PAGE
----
Please note that on our website we use cookies to enhance your experience, and for analytics purposes. To learn more about our cookies, please read our privacy policy. By clicking ‘Allow cookies’, you agree to our use of cookies. By clicking ‘Decline’, you don’t agree to our Privacy Policy.

No translations available

Maronites in Cyprus

  • Profile

    Estimated around 5000 strong, only 140 now live in the North. Traditionally farmers in the North, since displacement, many have only been able to find employment as unskilled labour in the South.

    Historical context

    There has been a Maronite community in Cyprus since at least the twelfth century. ‘Eastern Catholics’, followers of St Maron, a monk of the fourth and fifth centuries, Maronites established themselves first in Lesser Syria and Lebanon. In the settlement of Cyprus, the constitutional structures effectively ignored any separate claims of Maronites, who were required to opt for either the Greek or the Turkish community. Maronites opted for the Greek community. But their participation in the Republic of Cyprus was limited to a combination of representation and consultation that approaches but did not exhaust the substance of the right to participate set out in the UN Declaration on Minorities and other international instruments. Most Maronites live in the south; only around 140 live in the Turkish-controlled north.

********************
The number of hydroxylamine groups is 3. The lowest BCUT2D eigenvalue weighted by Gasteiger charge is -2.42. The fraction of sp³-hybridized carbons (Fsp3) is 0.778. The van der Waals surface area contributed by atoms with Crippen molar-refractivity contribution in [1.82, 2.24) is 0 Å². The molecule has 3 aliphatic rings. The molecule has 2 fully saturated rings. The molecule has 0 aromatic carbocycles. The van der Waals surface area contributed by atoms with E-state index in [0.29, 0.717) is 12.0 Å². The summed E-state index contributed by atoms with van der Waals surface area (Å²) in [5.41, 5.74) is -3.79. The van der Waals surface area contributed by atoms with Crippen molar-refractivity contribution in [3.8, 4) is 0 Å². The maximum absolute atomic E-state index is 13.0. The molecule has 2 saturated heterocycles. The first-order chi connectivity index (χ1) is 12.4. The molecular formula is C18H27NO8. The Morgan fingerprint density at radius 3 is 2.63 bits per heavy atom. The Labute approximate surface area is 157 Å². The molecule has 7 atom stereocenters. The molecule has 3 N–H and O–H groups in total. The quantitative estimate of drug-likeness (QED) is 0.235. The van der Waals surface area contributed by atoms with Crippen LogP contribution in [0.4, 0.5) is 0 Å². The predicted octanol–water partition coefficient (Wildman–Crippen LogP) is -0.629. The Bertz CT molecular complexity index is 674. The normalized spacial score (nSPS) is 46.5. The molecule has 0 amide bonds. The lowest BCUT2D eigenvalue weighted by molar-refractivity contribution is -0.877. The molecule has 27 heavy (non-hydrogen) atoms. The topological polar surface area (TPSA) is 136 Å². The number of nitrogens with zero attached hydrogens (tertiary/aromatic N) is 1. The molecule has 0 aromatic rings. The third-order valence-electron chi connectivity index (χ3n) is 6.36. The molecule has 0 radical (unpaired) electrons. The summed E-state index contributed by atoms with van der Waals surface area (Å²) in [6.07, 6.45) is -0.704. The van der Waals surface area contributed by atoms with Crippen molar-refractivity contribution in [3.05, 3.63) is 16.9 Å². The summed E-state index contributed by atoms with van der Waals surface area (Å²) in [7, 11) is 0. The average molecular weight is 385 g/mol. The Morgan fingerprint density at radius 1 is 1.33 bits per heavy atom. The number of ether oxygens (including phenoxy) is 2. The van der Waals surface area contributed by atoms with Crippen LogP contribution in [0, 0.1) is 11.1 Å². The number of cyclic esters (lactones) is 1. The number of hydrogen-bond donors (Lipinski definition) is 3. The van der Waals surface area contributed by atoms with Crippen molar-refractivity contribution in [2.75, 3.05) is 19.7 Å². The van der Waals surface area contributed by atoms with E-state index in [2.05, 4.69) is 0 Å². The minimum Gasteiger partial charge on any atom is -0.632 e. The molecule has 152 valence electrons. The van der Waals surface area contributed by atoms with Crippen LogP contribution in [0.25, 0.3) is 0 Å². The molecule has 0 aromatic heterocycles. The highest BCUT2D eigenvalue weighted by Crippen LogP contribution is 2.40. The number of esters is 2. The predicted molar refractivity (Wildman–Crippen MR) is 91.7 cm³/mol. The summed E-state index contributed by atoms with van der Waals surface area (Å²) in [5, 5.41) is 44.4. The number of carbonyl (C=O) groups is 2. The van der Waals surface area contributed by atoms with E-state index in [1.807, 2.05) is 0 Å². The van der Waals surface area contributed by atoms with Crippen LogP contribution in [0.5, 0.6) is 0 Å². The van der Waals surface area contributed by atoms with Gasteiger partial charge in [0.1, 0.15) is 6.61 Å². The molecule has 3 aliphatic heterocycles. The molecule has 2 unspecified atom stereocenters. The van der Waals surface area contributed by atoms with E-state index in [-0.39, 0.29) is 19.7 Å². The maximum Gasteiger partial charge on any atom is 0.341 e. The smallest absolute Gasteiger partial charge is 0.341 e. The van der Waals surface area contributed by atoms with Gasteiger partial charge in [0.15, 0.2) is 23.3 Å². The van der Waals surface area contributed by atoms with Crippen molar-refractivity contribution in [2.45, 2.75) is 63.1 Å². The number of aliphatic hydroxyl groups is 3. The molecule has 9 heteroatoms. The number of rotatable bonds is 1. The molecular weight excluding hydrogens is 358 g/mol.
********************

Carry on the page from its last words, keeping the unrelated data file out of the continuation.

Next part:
Current issues

    Representatives of the Maronite community told MRG in December 2007, that 80% of Maronites are married with Greek Cypriot and are in danger of losing their distinct language and cultural heritage.

    Out of the 4 villages in Northern Cyprus, 2 are occupied by Turkish army and many houses have been destroyed. 2 villages are accessible and Maronites are allowed to use their houses, but parents cannot pass on the property to their children, unless the heirs are Turkish Cypriot citizens. Thus, some of them are applying for Northern Cypriot nationality.

    Maronites are considering legal action to have the constitution modified in order to recognise them as national (not religious) minorities. Other issues that they lobbying on:

    • Right to vote in parliament decision for minority representatives.
    • Actual implementation of the EU framework convention on national minorities.
    • Creation of a government commissioner on National Minorities as main interlocutor with them.
    • Amendment of school curricula to include a better understanding of the contribution of minorities to Cypriot history.

    Updated June 2015

No related content found.

  • Our strategy

    We work with ethnic, religious and linguistic minorities, and indigenous peoples to secure their rights and promote understanding between communities.

  • Stories

    Discover the latest insights from our global network of staff, partners and allies.

  • Events

    Join us for insightful discussions at webinars, screenings, exhibitions and more.